Even for the volatile tech industry, the implosion of Canadian telecom giant Nortel was spectacular. In 2000, it was the 9th most valuable corporation in the world with a market cap of $283 billion. A decade later, it was bankrupt and ceasing operations.
One of the company’s former CEOs, Jean Monty agreed to help fund and support an academic investigation into the company’s failure, which resulted in a massive, unprecedented study out of the Telfer School of Management at the University of Ottawa.
The researchers interviewed 48% of all Nortel executives in charge from 1997 through 2009, a group that included both CEOs and senior officers who were in the room when the company decided to file for bankruptcy. They also spoke to executives at 53 different companies that were customers of Nortel to get a sense of why they lost faith and competitors to understand the environment Nortel was facing.
The study found essential lessons for any company looking to avoid Nortel’s fate.
Failure is a long and complicated process
I asked the study’s lead author, Jonathan Calof, to pinpoint Nortel’s biggest management failure. Here’s what he said:
“It’s far too complicated to say ‘here’s what could they have done differently. It was an accumulation.”
There were three major factors that caused the failure. When Nortel was a market leader in the ’70s, it developed an arrogant culture, which led to poor financial discipline. Then in the ’90s, it focused so intensely on growth that it broke its ability to innovate and read the market. And after the tech bubble popped, it turned inward and cut costs to the point where it alienated customers.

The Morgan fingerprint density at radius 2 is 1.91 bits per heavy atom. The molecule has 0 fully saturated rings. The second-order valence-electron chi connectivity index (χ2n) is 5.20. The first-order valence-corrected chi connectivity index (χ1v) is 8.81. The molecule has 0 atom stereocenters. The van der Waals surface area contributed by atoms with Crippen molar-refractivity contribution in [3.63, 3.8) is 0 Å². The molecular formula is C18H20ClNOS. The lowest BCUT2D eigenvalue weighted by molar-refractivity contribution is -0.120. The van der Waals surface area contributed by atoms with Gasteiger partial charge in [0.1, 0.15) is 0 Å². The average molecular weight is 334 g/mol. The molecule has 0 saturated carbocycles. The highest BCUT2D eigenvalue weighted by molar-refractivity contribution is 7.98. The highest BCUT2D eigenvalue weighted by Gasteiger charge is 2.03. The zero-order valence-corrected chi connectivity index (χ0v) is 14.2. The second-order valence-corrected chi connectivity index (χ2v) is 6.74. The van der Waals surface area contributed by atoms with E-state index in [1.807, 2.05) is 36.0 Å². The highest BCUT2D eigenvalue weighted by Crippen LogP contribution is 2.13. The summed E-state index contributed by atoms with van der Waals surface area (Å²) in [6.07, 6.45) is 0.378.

“Which decision would you make differently?” Calof asks. “Do you not build a structure that’s a technology leader? Do you limit growth in the ‘9os?”
While it’s easy to criticize specific moves (like the company’s acquisition spree), it was multiple factors, pain points, and external shocks that combined to break the company.
Success can build a deadly culture of arrogance
Many of Nortel’s problems came from a culture that got baked into the company long before it was in trouble. In the ’70s, it could essentially tell customers what technology they needed, and charge what it wanted. The company had extraordinary success doing exactly that.
It assumed this would last forever and there would always be a majority shareholder who could bail the company out. This resulted in a culture where responding to the customer and having financial discipline weren’t emphasized. Nortel’s pride was a strength at first, but ended up costing the firm.
“It escalated into hubris to the extent of making it especially difficult to absorb acquisitions, to quickly respond to market needs, and to accept and understand what customers wanted (largely as result of the delusion of ‘we know better’),” the authors write.
Beware of “the black cloud”
In the aftermath of the tech bubble in the early 2000s, customers were rightfully worried about the ability of their suppliers to survive. Customers had started to notice people they worked with at Nortel acting differently, more “evasive” and needing to check with management before agreeing to changes. As a result, they looked more closely at the company and they didn’t like what they found.
They called their feeling of unease with Nortel a “black cloud.”
Other competitors survived by being resilient and having strong leadership (Cisco), a clear strategy, a great CEO, and supportive core shareholders (Ericcson), or by merging (Alcatel-Lucent, Nokia-Siemens).
Nortel, on the other hand, made textbook errors like failing to communicate, meet commitments, and possess a firm technology roadmap. Telecommunications companies bet their entire business on their suppliers—doubt isn’t an option.